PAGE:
As a professional working in the financial sector, you have worked hard to establish trust and credibility with your clients. Not only do your clients hold you in high professional esteem, they also come to you for financial help and advice because of your impressive personal qualities. From always being available for a consultation session to consistently delivering on your promises, you have earned the trust and respect given by your clients.
Do not allow an arrest to tarnish your positive personal and professional images.
Having a law enforcement officer place you under arrest can be a highly traumatic event. The stress and anxiety triggered by an arrest can lead to some poor decisions that include not seeking immediate legal representation. If you are a financial professional who faces a criminal charge, you should speak with one of the highly-rated attorneys at Capetillo Law Firm.
Adam Capetillo fights hard for his clients and when it comes to your career being on the line, we will do whatever it legally takes to restore your well-deserved positive personal and professional reputations.
Consequences of an Arrest in Texas
Texas law grants employers the legal right to run criminal background checks on job applicants deemed worthy of moving through the hiring process. However, a criminal background check displays information about criminal convictions, not whether an applicant was arrested for an alleged crime. The issue comes down to one compelling question.
Should You Tell Your Employer About a Criminal Arrest?
In Texas, some jobs, such as positions that interact with children, require professionals to reveal a criminal arrest. What about a financial professional arrests that are already on his or her record? The answer is not clear that as a financial professional, you are not obligated to reveal a criminal arrest. Nonetheless, your credibility may take a huge hit if your employer, or any of your clients, find out about an arrest.
If law enforcement decides to drop charges of a crime, then the arrest may be expunged from your record. However, in this day and age, expunging a criminal arrest is may not guarantee that the arrest will be wiped from the internet. Thanks to the Internet, there is always the possibility of the news of your arrest getting back to your manager and/or your clients.
How to Get a Conviction Expunged in Texas
Let’s say you did not inform your employer or any of your clients abut a criminal arrest. Eventually, a court found you guilty of the criminal charge and now you have a conviction on your record. How do you expunge the conviction from your record?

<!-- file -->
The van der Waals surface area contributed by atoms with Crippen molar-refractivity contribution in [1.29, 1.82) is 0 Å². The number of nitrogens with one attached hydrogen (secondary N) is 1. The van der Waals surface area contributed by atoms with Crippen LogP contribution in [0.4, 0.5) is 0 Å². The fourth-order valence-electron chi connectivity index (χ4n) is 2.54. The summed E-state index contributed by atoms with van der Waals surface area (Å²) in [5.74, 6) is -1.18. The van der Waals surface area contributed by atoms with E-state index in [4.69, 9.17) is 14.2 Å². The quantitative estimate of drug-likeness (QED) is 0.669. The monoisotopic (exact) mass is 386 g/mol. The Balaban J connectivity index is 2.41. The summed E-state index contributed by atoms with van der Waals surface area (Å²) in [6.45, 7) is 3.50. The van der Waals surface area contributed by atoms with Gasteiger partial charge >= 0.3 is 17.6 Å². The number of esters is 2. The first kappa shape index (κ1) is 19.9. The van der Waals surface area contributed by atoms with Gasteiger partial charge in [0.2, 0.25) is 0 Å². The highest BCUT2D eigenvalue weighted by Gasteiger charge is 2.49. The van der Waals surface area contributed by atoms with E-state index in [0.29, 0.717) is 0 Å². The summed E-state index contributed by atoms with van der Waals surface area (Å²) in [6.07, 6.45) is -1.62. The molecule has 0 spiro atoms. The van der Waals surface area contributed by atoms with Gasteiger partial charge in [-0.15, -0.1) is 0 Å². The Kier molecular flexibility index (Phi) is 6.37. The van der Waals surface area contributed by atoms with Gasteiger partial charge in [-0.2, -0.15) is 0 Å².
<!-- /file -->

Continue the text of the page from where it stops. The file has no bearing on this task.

If you have an arrest and/or a conviction on your record, you might be eligible for expungement of the charge under one of the following circumstances:
- You receive a pardon from the Governor of Texas
- A grand jury “no bills” your case
- You proceed to trial and receive a Not Guilty verdict
- The case is outright dismissed by the State
- It’s a Class C misdemeanor and you successfully completed deferred adjudication
According to Texas law, you must wait a certain amount of time before filing an expungement request. In some cases, the State may waive their statutory waiting period. Here are the waiting periods for different classifications of crimes:
- Felonies: Three years from the date of arrest
- Class A or B misdemeanor: One year from the date of the arrest
- Class C misdemeanor: 180 days after the arrest
Texas criminal statutes do not provide information that describes the waiting periods for pardons and acquittals. You should consult with criminal defense lawyer Adam Capetillo to determine the best course of legal action.
Federal Law and Financial Professional Arrests
How do federal laws influence whether financial professional arrests should report to his or her employer? Federal law does not prohibit an employer from conducting an investigation into your criminal history. However, federal EEO statutes forbid employers from discriminating against anyone that has a criminal history of any kind. As written into Title VII of the Civil rights Act of 1964, employers must not commit the following acts:
“Treat people with similar criminal records differently because of their race, national origin, or another Title VII-protected characteristic (which includes color, sex, and religion).”
“Use policies or practices that screen individuals based on criminal history information if they significantly disadvantage Title VII-protected individuals such as African Americans and Hispanics and they do not help the employer accurately decide if the person is likely to be a responsible, reliable, or safe employee.”
Contact Capetillo Law Firm
One small mistake can lead to a lifetime of career problems if you do not properly handle a criminal arrest. As a financial professional, many people that include your boss and your clients have put a tremendous amount of faith into your personal and professional integrity. Never allow an arrest to derail your financial career by contacting Texas criminal defense attorney Adam Capetillo.
You can reach us at (346) 249-5544 or submit the online Contact Form.